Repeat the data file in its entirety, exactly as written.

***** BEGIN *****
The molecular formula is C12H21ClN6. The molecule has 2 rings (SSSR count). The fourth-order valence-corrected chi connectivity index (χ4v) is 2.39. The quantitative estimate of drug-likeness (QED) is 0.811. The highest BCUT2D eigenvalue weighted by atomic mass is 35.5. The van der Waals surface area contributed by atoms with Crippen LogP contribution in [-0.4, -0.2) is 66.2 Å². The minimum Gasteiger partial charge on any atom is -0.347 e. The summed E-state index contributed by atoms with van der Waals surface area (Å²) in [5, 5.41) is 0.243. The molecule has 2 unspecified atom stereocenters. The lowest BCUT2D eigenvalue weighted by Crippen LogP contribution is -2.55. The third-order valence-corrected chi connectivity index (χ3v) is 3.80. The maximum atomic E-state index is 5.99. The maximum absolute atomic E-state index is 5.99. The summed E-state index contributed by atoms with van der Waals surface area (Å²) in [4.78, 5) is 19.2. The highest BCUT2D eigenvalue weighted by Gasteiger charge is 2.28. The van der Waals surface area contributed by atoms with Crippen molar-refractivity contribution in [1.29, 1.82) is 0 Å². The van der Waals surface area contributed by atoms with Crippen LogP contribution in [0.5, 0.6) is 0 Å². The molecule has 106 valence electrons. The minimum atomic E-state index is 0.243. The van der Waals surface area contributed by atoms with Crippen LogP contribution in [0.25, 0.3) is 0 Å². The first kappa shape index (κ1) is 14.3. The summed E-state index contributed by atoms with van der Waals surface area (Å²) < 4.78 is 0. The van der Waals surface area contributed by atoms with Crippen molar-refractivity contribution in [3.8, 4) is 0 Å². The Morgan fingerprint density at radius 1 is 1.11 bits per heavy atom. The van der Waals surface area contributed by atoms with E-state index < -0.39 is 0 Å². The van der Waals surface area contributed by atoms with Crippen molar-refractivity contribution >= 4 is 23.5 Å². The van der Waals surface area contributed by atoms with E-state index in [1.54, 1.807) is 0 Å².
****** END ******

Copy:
The molecular formula is C12H21ClN6. The molecule has 2 rings (SSSR count). The fourth-order valence-corrected chi connectivity index (χ4v) is 2.39. The quantitative estimate of drug-likeness (QED) is 0.811. The highest BCUT2D eigenvalue weighted by atomic mass is 35.5. The van der Waals surface area contributed by atoms with Crippen LogP contribution in [-0.4, -0.2) is 66.2 Å². The minimum Gasteiger partial charge on any atom is -0.347 e. The summed E-state index contributed by atoms with van der Waals surface area (Å²) in [5, 5.41) is 0.243. The molecule has 2 unspecified atom stereocenters. The lowest BCUT2D eigenvalue weighted by Crippen LogP contribution is -2.55. The third-order valence-corrected chi connectivity index (χ3v) is 3.80. The maximum atomic E-state index is 5.99. The maximum absolute atomic E-state index is 5.99. The summed E-state index contributed by atoms with van der Waals surface area (Å²) in [4.78, 5) is 19.2. The highest BCUT2D eigenvalue weighted by Gasteiger charge is 2.28. The van der Waals surface area contributed by atoms with Crippen molar-refractivity contribution in [1.29, 1.82) is 0 Å². The van der Waals surface area contributed by atoms with Crippen LogP contribution in [0.5, 0.6) is 0 Å². The molecule has 106 valence electrons. The minimum atomic E-state index is 0.243. The van der Waals surface area contributed by atoms with Crippen LogP contribution in [0.25, 0.3) is 0 Å². The first kappa shape index (κ1) is 14.3. The summed E-state index contributed by atoms with van der Waals surface area (Å²) < 4.78 is 0. The van der Waals surface area contributed by atoms with Crippen molar-refractivity contribution in [3.8, 4) is 0 Å². The Morgan fingerprint density at radius 1 is 1.11 bits per heavy atom. The van der Waals surface area contributed by atoms with E-state index < -0.39 is 0 Å². The van der Waals surface area contributed by atoms with Crippen molar-refractivity contribution >= 4 is 23.5 Å². The van der Waals surface area contributed by atoms with E-state index in [1.54, 1.807) is 0 Å².